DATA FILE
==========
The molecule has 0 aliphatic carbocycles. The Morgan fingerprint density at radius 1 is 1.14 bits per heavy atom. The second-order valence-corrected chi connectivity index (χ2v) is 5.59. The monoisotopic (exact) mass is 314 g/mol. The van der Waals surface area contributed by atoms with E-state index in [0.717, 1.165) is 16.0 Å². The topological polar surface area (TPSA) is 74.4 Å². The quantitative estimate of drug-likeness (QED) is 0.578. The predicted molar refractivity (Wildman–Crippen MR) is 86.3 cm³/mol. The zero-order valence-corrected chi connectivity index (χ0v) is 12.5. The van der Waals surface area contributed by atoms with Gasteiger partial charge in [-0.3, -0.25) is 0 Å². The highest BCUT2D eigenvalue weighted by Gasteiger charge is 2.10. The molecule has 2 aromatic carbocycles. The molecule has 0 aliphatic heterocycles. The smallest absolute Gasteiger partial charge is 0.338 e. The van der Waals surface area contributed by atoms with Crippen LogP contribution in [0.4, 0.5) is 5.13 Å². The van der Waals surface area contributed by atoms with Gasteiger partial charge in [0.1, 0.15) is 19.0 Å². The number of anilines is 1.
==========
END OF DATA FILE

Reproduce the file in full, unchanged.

The molecule has 0 aliphatic carbocycles. The Morgan fingerprint density at radius 1 is 1.14 bits per heavy atom. The second-order valence-corrected chi connectivity index (χ2v) is 5.59. The monoisotopic (exact) mass is 314 g/mol. The van der Waals surface area contributed by atoms with E-state index in [0.717, 1.165) is 16.0 Å². The topological polar surface area (TPSA) is 74.4 Å². The quantitative estimate of drug-likeness (QED) is 0.578. The predicted molar refractivity (Wildman–Crippen MR) is 86.3 cm³/mol. The zero-order valence-corrected chi connectivity index (χ0v) is 12.5. The van der Waals surface area contributed by atoms with Gasteiger partial charge in [-0.3, -0.25) is 0 Å². The highest BCUT2D eigenvalue weighted by Gasteiger charge is 2.10. The molecule has 2 aromatic carbocycles. The molecule has 0 aliphatic heterocycles. The smallest absolute Gasteiger partial charge is 0.338 e. The van der Waals surface area contributed by atoms with Crippen LogP contribution in [0.4, 0.5) is 5.13 Å². The van der Waals surface area contributed by atoms with Gasteiger partial charge in [0.1, 0.15) is 19.0 Å². The number of anilines is 1.